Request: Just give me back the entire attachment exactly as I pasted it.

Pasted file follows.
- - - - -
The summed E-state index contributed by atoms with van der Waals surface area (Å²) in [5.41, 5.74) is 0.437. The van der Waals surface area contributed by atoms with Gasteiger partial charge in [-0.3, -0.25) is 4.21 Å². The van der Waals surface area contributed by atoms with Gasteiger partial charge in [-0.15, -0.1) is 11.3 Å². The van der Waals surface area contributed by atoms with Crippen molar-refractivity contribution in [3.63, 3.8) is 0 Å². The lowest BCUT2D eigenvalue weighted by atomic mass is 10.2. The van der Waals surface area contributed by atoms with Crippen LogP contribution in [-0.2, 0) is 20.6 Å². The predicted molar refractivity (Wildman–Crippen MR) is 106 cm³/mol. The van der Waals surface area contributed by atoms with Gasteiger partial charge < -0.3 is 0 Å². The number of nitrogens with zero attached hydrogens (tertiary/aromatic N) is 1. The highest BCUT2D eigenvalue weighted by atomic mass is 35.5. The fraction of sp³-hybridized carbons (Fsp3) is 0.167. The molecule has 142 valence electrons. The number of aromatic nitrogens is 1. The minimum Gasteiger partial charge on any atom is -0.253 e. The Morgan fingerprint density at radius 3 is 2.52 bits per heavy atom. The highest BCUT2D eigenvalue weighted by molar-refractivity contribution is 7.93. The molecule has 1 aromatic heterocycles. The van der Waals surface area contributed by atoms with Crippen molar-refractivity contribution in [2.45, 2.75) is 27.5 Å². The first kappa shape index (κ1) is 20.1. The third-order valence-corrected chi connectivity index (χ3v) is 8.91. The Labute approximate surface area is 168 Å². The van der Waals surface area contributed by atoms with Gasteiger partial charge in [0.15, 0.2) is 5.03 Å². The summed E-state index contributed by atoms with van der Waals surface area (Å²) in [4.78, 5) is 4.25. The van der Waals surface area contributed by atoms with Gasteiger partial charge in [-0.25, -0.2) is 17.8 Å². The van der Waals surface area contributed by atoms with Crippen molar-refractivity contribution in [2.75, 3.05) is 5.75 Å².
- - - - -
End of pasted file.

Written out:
The summed E-state index contributed by atoms with van der Waals surface area (Å²) in [5.41, 5.74) is 0.437. The van der Waals surface area contributed by atoms with Gasteiger partial charge in [-0.3, -0.25) is 4.21 Å². The van der Waals surface area contributed by atoms with Gasteiger partial charge in [-0.15, -0.1) is 11.3 Å². The van der Waals surface area contributed by atoms with Crippen molar-refractivity contribution in [3.63, 3.8) is 0 Å². The lowest BCUT2D eigenvalue weighted by atomic mass is 10.2. The van der Waals surface area contributed by atoms with Crippen LogP contribution in [-0.2, 0) is 20.6 Å². The predicted molar refractivity (Wildman–Crippen MR) is 106 cm³/mol. The van der Waals surface area contributed by atoms with Gasteiger partial charge < -0.3 is 0 Å². The number of nitrogens with zero attached hydrogens (tertiary/aromatic N) is 1. The highest BCUT2D eigenvalue weighted by atomic mass is 35.5. The fraction of sp³-hybridized carbons (Fsp3) is 0.167. The molecule has 142 valence electrons. The number of aromatic nitrogens is 1. The minimum Gasteiger partial charge on any atom is -0.253 e. The Morgan fingerprint density at radius 3 is 2.52 bits per heavy atom. The highest BCUT2D eigenvalue weighted by molar-refractivity contribution is 7.93. The molecule has 1 aromatic heterocycles. The van der Waals surface area contributed by atoms with Crippen molar-refractivity contribution in [2.45, 2.75) is 27.5 Å². The first kappa shape index (κ1) is 20.1. The third-order valence-corrected chi connectivity index (χ3v) is 8.91. The Labute approximate surface area is 168 Å². The van der Waals surface area contributed by atoms with Gasteiger partial charge in [0.15, 0.2) is 5.03 Å². The summed E-state index contributed by atoms with van der Waals surface area (Å²) in [4.78, 5) is 4.25. The van der Waals surface area contributed by atoms with Gasteiger partial charge in [-0.25, -0.2) is 17.8 Å². The van der Waals surface area contributed by atoms with Crippen molar-refractivity contribution in [2.75, 3.05) is 5.75 Å².